- Code of Conduct for agency staff
- Disciplinary rules, policy and procedure
- Removal of informal warnings, changes in formal warnings
- Amendments to the council’s whistleblowing (!) policy
These aren’t a few minor tweaks: they’re a comprehensive rewrite. A dysfunctional council appears to have been working with a dysfunctional HR policy for years. The aforementioned gas engineer case might not have appreciated the funny side of all this for his case: he was sacked and reinstated under a questionable HR policy. Does his temporary sacking actually count, or does it hover eternally in the ether? Perhaps Brian Cox could advise.
STUFFING THE CRACKS WITH CASH
With staff suspended as costly investigations roll on, jobs still have to be done. Finding staff with the level of specialist expertise required is neither cheap or easy. Here’s when The Venn Group rolls up.
Specialists in senior-level recruitment, they were tasked with filling the vacancies of staff forced to sit at home. While there are no figures for individual officer replacements, we can confirm that a staggering amount was spent with The Venn Group. The final implications of filling these roles will be quite significant, with Councillors being told the costs were:
- £150,000 p/a for Interim Deputy Chief Executive
- £107,000 p/a for Interim Strategic Director
- £99,000 p/a for Interim Housing Manager
(p/a: per annum: 40 weeks per year).
These are well above the expected salaries of the roles if they were permanent appointments. This is a costly business.
There are also the costs involving current staff. One of the suspended managers was paid off, receiving £14,693 as a kiss goodbye. Of course, if he had been found guilty he would have received not a penny in severance.
Total payments for 6 months (between April and September 2017) to the Venn Group total £269,982.20. That’s money that could be being spent on vital services, and retaining public buildings such as the Town Hall. This is frivolous, and the buck stops at Cllr. Richard Jackson’s desk.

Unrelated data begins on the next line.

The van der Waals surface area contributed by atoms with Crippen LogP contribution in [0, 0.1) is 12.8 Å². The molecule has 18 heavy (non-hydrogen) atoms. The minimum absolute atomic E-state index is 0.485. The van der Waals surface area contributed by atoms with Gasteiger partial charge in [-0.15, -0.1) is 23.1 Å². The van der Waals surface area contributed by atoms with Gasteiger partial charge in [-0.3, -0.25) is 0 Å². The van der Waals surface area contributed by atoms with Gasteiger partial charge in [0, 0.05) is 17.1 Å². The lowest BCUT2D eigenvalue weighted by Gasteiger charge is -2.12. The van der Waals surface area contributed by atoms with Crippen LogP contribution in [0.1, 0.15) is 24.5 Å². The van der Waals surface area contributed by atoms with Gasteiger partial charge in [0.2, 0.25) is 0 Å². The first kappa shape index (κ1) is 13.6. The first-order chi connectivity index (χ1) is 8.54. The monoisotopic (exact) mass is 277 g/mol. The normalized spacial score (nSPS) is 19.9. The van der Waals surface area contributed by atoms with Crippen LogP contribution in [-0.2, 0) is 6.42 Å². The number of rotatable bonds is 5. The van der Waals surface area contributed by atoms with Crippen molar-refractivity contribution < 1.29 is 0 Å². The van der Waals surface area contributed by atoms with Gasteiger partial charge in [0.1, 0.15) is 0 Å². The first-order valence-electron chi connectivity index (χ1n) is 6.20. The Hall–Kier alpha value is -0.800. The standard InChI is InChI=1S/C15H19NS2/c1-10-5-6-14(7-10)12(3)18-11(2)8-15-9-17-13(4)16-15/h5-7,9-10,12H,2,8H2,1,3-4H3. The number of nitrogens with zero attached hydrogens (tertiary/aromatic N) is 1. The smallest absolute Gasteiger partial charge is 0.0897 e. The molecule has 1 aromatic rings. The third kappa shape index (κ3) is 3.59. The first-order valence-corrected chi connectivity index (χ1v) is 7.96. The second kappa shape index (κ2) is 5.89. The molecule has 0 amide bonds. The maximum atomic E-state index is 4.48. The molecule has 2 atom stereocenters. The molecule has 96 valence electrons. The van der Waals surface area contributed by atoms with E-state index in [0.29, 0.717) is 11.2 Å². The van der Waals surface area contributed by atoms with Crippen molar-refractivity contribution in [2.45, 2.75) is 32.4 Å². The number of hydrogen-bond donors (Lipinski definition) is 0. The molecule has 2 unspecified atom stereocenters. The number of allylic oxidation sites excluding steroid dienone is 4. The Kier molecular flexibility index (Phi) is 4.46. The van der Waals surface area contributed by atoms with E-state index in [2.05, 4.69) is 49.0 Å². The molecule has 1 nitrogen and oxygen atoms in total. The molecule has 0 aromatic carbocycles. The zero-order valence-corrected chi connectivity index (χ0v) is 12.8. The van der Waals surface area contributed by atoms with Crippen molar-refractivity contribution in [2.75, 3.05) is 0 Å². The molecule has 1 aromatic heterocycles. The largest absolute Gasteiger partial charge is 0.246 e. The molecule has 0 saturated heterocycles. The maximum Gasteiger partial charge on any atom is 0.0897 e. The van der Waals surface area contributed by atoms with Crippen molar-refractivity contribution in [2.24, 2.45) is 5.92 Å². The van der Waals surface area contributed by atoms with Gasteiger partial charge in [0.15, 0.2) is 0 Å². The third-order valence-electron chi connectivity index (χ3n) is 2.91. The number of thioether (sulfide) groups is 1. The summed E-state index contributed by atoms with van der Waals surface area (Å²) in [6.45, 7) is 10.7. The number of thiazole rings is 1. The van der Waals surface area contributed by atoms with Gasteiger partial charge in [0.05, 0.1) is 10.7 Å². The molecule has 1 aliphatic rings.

As the situation is far from resolved, these costs continue to mount and put huge pressure on council budgets. The council were forced to admit employment savings targets will not be achieved, and any additions to the capital programme will have to be taken from the council reserves: something with anathema to Tory councils, which abhor touching reserves.
CONCLUSION OF PART ONE
So where are we right now? Council morale is still low, which is hitting productivity. Unnecessary, self-inflicted costs are spiralling, and as such services are being put at risk; the council are forced to look into selling assets such as the Town Hall. This symbol of local democracy is at risk due to the deficit of management and leadership at the council since Cllr Richard Jackson and his Conservative administration took over.
It’s not just symbols of democracy that are at risk: it’s local democracy itself
Cllr Jackson has already tried to destroy the council once and failed. This attempt seems like it might succeed. We deserve better.
We have only scratched the surface here. Next week we will detail further expenditure; the secret committees set up to look into the crisis; how a lack of transparency is leading to staff feeling threatened and under constant pressure; and how the final combined total of this affair could well exceed a seven-figure sum. Oh, and why Tories are at war with each other…